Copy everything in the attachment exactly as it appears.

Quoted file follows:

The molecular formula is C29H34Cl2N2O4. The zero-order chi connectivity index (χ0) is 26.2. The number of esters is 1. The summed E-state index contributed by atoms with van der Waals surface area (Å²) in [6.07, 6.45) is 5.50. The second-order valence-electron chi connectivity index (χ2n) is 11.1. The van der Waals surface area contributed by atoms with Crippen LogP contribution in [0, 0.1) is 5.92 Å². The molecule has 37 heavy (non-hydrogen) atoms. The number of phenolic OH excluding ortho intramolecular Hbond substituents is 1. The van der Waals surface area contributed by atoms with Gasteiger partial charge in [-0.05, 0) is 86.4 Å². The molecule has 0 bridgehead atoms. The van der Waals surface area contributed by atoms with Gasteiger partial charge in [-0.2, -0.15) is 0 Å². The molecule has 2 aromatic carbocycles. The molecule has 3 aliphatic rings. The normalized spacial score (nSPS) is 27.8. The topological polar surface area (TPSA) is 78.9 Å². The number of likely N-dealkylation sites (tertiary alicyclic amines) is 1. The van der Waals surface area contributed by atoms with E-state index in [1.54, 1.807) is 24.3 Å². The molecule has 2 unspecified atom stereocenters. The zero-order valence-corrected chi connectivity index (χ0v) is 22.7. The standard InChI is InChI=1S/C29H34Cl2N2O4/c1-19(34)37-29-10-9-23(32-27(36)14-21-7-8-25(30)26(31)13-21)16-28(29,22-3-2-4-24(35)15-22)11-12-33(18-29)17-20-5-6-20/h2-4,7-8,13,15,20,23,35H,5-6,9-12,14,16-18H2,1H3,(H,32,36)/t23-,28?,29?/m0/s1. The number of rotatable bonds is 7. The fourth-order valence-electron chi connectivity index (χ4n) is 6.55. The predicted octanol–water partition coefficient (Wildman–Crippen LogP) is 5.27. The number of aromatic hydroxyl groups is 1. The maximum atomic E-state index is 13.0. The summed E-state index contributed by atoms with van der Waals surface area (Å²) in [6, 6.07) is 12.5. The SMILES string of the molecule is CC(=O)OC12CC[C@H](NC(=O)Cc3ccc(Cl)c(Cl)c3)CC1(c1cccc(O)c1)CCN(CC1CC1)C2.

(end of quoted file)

The molecular formula is C29H34Cl2N2O4. The zero-order chi connectivity index (χ0) is 26.2. The number of esters is 1. The summed E-state index contributed by atoms with van der Waals surface area (Å²) in [6.07, 6.45) is 5.50. The second-order valence-electron chi connectivity index (χ2n) is 11.1. The van der Waals surface area contributed by atoms with Crippen LogP contribution in [0, 0.1) is 5.92 Å². The molecule has 37 heavy (non-hydrogen) atoms. The number of phenolic OH excluding ortho intramolecular Hbond substituents is 1. The van der Waals surface area contributed by atoms with Gasteiger partial charge in [-0.05, 0) is 86.4 Å². The molecule has 0 bridgehead atoms. The van der Waals surface area contributed by atoms with Gasteiger partial charge in [-0.2, -0.15) is 0 Å². The molecule has 2 aromatic carbocycles. The molecule has 3 aliphatic rings. The normalized spacial score (nSPS) is 27.8. The topological polar surface area (TPSA) is 78.9 Å². The number of likely N-dealkylation sites (tertiary alicyclic amines) is 1. The van der Waals surface area contributed by atoms with E-state index in [1.54, 1.807) is 24.3 Å². The molecule has 2 unspecified atom stereocenters. The zero-order valence-corrected chi connectivity index (χ0v) is 22.7. The standard InChI is InChI=1S/C29H34Cl2N2O4/c1-19(34)37-29-10-9-23(32-27(36)14-21-7-8-25(30)26(31)13-21)16-28(29,22-3-2-4-24(35)15-22)11-12-33(18-29)17-20-5-6-20/h2-4,7-8,13,15,20,23,35H,5-6,9-12,14,16-18H2,1H3,(H,32,36)/t23-,28?,29?/m0/s1. The number of rotatable bonds is 7. The fourth-order valence-electron chi connectivity index (χ4n) is 6.55. The predicted octanol–water partition coefficient (Wildman–Crippen LogP) is 5.27. The number of aromatic hydroxyl groups is 1. The maximum atomic E-state index is 13.0. The summed E-state index contributed by atoms with van der Waals surface area (Å²) in [6, 6.07) is 12.5. The SMILES string of the molecule is CC(=O)OC12CC[C@H](NC(=O)Cc3ccc(Cl)c(Cl)c3)CC1(c1cccc(O)c1)CCN(CC1CC1)C2.